Is there a difference in the extent of CAD in females compared to males?

Yes. As a subset study in CASS, Chaitman et al. showed less extensive left main and triple-vessel CAD in women as compared to men in coronary angiography studies. Women also retained angiographic systolic function to a greater extent, suggesting a resistance to developing chronic left ventricular dysfunction and heart failure.

Do women fare as well as men post heart transplantation?

Although this issue has not been studied well, the Italian Multicenter Study Group followed 65 women and 238 men with documented idiopathic cardiomyopathy. Though the women presented with a more advanced phase of the diseaseâ”i.e., more dilated left ventricles, thicker left ventricular walls, shorter exercise duration, and worse symptomsâ”the 18-month follow-up transplant-free survival was not significantly different by gender, and there was no difference in prognosis. Therefore although women presented with more symptomatic disease after transplant, they did equally well as men.

Should women be treated differently than men for CAD?

There is little information available comparing the efficacy of medical management for CAD by gender. In two studies, the protective effects of P-blockers and aspirin as secondary prevention of CAD were shown not to extend to women, whereas one study showed a regimen of 1-6 aspirin/week decreased the risk of the first myocardial infarction in women. Recent studies show success of percutaneous transluminal coronary angioplasty is no longer adversely influenced by female gender. Coronary artery bypass surgery in women is associated with an increased operative mortality, perhaps related to smaller vessels, and vein graft (including the internal mammary artery) patency is less at 5 years (87-97% survival in women vs. 90-94% in men). These differences post-bypass, however, disappear at 10-year follow-up studies.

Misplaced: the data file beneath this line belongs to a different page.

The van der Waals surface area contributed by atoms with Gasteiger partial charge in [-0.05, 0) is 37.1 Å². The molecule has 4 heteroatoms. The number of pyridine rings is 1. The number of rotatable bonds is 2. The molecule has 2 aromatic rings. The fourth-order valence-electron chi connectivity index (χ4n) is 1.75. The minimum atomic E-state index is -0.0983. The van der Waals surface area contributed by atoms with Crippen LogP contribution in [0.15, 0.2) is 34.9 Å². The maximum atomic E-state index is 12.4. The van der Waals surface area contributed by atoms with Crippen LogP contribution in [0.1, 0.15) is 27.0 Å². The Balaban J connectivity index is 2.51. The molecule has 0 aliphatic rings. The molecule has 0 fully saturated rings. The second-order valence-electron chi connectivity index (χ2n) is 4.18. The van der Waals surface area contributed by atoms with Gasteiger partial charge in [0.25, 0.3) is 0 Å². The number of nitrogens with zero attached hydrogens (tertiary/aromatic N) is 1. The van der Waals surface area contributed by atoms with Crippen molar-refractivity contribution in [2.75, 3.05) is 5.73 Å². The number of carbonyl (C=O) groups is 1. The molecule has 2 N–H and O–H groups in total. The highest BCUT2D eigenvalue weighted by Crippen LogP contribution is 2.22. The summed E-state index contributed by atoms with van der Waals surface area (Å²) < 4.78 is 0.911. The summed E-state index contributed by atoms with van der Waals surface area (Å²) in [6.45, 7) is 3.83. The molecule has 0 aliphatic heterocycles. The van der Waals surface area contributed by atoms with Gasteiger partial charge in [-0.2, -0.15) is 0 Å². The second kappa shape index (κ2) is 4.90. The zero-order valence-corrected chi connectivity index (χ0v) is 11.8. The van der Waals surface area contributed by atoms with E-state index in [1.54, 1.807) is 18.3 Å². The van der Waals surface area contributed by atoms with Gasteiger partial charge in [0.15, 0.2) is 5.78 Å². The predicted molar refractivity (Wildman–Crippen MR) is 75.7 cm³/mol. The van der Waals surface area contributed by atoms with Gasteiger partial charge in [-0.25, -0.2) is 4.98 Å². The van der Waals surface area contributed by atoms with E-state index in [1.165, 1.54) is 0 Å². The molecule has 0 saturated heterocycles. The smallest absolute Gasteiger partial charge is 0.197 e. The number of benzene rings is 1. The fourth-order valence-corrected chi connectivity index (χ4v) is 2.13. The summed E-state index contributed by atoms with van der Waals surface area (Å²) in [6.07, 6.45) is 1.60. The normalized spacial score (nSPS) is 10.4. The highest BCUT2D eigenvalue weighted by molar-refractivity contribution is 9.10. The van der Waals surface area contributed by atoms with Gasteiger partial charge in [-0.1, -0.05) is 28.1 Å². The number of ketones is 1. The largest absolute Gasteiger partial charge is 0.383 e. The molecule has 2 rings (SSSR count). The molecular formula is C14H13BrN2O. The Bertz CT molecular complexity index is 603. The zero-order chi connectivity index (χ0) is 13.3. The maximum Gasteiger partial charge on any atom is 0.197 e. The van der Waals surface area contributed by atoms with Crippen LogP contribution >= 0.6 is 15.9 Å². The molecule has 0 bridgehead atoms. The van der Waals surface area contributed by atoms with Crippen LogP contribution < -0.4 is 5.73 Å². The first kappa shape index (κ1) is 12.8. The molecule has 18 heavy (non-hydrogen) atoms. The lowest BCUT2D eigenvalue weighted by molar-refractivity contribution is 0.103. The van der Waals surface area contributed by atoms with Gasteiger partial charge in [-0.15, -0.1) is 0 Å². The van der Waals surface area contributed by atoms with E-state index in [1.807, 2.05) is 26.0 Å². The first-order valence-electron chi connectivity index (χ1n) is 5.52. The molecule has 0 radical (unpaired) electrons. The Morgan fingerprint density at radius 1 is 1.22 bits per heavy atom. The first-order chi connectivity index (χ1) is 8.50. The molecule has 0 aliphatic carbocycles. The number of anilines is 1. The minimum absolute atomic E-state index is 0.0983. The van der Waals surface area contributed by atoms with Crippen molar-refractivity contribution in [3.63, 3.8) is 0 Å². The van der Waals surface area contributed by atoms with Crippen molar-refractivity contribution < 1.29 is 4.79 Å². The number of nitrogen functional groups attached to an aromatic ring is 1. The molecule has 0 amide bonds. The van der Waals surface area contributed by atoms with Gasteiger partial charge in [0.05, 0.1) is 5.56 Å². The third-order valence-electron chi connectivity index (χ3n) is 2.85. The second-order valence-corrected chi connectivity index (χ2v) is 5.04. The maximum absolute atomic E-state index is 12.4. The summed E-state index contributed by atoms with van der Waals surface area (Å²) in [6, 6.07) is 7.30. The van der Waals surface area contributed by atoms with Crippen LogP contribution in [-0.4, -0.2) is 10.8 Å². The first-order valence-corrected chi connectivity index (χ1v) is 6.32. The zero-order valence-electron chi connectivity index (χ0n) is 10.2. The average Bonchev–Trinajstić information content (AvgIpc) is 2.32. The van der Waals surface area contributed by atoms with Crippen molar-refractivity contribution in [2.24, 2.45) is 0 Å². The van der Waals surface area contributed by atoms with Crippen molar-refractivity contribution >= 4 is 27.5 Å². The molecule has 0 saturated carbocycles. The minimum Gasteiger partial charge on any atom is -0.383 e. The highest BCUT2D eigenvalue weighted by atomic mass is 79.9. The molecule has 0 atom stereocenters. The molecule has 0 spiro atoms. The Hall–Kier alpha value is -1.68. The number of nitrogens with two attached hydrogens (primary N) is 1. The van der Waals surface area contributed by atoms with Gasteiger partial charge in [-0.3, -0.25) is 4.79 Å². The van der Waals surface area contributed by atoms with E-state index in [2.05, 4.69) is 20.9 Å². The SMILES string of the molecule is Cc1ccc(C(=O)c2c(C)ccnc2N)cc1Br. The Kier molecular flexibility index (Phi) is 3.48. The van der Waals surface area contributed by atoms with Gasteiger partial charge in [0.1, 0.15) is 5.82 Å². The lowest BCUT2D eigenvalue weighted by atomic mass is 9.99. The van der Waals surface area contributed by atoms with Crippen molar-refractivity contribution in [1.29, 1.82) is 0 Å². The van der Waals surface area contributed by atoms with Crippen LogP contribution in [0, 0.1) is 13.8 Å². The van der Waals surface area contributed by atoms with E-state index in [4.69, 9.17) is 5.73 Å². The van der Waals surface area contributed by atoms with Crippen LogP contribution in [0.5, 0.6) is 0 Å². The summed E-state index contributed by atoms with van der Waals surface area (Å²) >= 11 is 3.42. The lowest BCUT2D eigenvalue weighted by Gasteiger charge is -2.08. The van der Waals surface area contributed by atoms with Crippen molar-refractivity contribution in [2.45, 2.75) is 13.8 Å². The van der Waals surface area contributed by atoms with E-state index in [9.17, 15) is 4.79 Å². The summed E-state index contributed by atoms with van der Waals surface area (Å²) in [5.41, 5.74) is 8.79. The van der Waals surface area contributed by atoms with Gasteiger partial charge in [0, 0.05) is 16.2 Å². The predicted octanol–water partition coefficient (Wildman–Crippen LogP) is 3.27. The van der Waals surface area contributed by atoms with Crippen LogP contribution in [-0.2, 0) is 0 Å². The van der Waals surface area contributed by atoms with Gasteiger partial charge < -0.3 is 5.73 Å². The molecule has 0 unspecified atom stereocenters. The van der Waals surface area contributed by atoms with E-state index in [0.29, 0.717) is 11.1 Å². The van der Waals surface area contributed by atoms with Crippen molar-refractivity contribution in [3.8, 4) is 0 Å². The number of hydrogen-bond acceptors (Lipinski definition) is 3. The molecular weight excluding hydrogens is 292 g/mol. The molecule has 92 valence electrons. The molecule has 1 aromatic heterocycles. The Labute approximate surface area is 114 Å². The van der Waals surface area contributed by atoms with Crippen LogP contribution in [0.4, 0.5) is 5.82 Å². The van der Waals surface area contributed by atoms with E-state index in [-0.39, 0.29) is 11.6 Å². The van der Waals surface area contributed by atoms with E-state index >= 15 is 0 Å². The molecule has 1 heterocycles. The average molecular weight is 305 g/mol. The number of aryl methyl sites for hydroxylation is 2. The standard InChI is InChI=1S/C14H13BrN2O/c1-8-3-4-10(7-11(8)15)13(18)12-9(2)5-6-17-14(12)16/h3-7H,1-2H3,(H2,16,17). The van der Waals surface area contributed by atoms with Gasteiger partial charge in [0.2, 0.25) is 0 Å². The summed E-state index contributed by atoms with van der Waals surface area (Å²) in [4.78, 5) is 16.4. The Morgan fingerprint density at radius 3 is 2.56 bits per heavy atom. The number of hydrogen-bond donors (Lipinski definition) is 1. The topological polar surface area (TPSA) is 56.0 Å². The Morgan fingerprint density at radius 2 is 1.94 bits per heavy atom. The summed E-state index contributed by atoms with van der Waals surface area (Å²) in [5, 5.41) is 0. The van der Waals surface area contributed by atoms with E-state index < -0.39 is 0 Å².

1Diabetes is an important risk factor for CAD. Are there gender differences in risk when diabetes and CAD coexist?

In a study of 585 men and 389 women with CAD assessed by angiography, diabetic women had greater than two times the relative risk of death over a 4-6-year follow-up for all causes of death as well as cardiac death; whereas in nondiabetic patients, death was significantly lower in women. Therefore, diabetes confers a substantially higher risk of mortality in women when it coexists with CAD than in men, and the favorable cardiac risk profile premenopausal women have compared to men is lost in the presence of diabetes. Hypertriglyceridemia may also be of greater risk for women than men.

How does estrogen replacement affect the risk of atherosclerosis and myocardial infarction in postmenopausal women?

Estrogen reduces the risk of atherosclerosis and myocardial infarction in postmenopausal women. There is a reduction of up to 50% in myocardial infarction and stroke and a reduction in the incidence of hypertension.

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